Rip a dip dip

I spent the weekend ripping CDs. And eating.

I’m not done ripping yet, but I’m pretty far along. I think I’ve ripped in the neighborhood of 160 discs so far, and I have about 30 left. I had ripped many of my CDs before, but they were in a mix of formats, most of them in OGG Vorbis. I’m all for open source and stuff, but deciding to rip 100 CDs into OGG Vorbis is like painting yourself into a corner and then painting your feet as well, out of frustration.

This time I’m playing for keeps. I do not want to do this again. Here’s my strategy:
1. Rip everything as lossless audio (FLAC)
2. Use a program to batch-convert all of the FLACs to MP3

The benefits are great:
1. If I ever change my mind about what lossy format or bitrate I want my music to be in, I can do step 2 again with minimal effort
2. At home, I get to listen to the FLAC files, which sound exactly like the original CDs.

In order to live up to my slogan, I brought down the Media Center PC so I could rip with both hands. As a result, I had FLACs and MP3s spread across 2 computers. The solution was a nifty free program from Microsoft, SyncToy. SyncToy is perfect. It is a versitle and easy-to-use app to intelligently move files from one folder to another, or to synchronize the contents of two folders with one another. I highly suggest it.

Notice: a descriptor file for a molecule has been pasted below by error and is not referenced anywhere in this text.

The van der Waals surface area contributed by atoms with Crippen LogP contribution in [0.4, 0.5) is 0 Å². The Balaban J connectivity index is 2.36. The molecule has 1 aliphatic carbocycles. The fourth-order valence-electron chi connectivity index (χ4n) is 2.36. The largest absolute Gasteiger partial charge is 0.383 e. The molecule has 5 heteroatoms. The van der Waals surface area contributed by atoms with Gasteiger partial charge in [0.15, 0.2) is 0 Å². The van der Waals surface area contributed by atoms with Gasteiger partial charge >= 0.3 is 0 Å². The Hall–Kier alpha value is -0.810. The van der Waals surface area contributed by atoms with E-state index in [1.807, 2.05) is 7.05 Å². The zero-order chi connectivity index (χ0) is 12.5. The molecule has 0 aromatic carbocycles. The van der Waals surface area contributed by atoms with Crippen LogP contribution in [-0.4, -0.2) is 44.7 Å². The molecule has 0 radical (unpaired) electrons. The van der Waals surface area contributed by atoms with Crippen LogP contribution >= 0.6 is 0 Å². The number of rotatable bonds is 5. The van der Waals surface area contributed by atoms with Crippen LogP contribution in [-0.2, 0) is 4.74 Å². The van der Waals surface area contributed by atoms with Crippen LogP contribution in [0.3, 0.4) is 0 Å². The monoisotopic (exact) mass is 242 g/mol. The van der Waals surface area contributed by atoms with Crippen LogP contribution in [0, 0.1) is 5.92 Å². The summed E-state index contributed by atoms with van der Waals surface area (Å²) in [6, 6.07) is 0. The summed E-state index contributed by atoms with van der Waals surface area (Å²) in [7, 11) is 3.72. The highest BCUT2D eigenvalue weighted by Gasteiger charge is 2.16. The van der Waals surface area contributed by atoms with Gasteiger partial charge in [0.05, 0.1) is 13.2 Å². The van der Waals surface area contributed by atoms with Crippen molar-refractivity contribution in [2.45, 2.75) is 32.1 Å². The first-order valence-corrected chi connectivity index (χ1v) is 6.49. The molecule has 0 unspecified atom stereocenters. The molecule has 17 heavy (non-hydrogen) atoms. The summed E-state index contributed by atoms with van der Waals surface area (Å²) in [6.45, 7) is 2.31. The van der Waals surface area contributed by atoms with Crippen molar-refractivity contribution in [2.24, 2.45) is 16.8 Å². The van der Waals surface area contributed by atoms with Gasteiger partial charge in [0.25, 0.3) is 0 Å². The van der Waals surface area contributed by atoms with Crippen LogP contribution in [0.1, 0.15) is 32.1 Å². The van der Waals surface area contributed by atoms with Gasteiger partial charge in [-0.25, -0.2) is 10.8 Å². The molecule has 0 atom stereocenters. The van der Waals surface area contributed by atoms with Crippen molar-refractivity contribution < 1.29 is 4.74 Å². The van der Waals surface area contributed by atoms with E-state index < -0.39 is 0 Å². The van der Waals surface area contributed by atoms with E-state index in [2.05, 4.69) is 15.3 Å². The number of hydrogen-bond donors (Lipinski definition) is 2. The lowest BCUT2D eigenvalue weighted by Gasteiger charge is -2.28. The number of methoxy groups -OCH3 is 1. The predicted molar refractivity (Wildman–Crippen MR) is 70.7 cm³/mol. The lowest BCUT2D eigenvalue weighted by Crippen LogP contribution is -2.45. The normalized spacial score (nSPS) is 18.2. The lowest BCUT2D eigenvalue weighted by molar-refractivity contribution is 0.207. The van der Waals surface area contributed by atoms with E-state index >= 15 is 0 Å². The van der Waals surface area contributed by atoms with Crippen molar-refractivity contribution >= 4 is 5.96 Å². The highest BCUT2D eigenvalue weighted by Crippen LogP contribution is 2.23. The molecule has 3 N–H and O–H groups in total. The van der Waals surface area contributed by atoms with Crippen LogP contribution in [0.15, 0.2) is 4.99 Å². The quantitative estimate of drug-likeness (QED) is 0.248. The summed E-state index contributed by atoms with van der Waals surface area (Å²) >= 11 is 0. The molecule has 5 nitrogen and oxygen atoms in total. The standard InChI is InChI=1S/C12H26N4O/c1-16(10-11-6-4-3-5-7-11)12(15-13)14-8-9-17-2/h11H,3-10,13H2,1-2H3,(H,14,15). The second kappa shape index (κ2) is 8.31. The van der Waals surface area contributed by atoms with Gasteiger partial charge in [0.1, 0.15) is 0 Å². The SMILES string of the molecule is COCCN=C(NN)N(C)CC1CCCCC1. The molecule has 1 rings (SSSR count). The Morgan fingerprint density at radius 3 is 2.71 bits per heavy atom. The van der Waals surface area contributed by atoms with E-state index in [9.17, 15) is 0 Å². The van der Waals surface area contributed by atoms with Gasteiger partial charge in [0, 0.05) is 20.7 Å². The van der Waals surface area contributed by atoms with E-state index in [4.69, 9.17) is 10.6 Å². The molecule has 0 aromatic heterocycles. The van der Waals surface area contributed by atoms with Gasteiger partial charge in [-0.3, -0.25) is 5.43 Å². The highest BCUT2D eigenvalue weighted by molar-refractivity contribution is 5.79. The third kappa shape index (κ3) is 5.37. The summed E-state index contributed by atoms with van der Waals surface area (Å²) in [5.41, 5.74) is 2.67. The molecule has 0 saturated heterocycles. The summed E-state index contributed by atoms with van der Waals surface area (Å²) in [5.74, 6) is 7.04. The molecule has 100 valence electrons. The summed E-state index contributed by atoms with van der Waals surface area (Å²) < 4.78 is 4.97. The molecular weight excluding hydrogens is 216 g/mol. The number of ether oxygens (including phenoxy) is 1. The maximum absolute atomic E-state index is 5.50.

The next step now is to go buy an MP3 player. I have never seriously thought about getting an iPod (or other player) to this point, because I knew all my music was in an incompatible format. Now that I’m past that block, the shopping may begin. What should I get?

One Responses

  • the nice thing about an ipod, and it’s warranty, is that you can walk into an apple store with a broken ipod and walk out with a new (or refurbished) one that works just fine.

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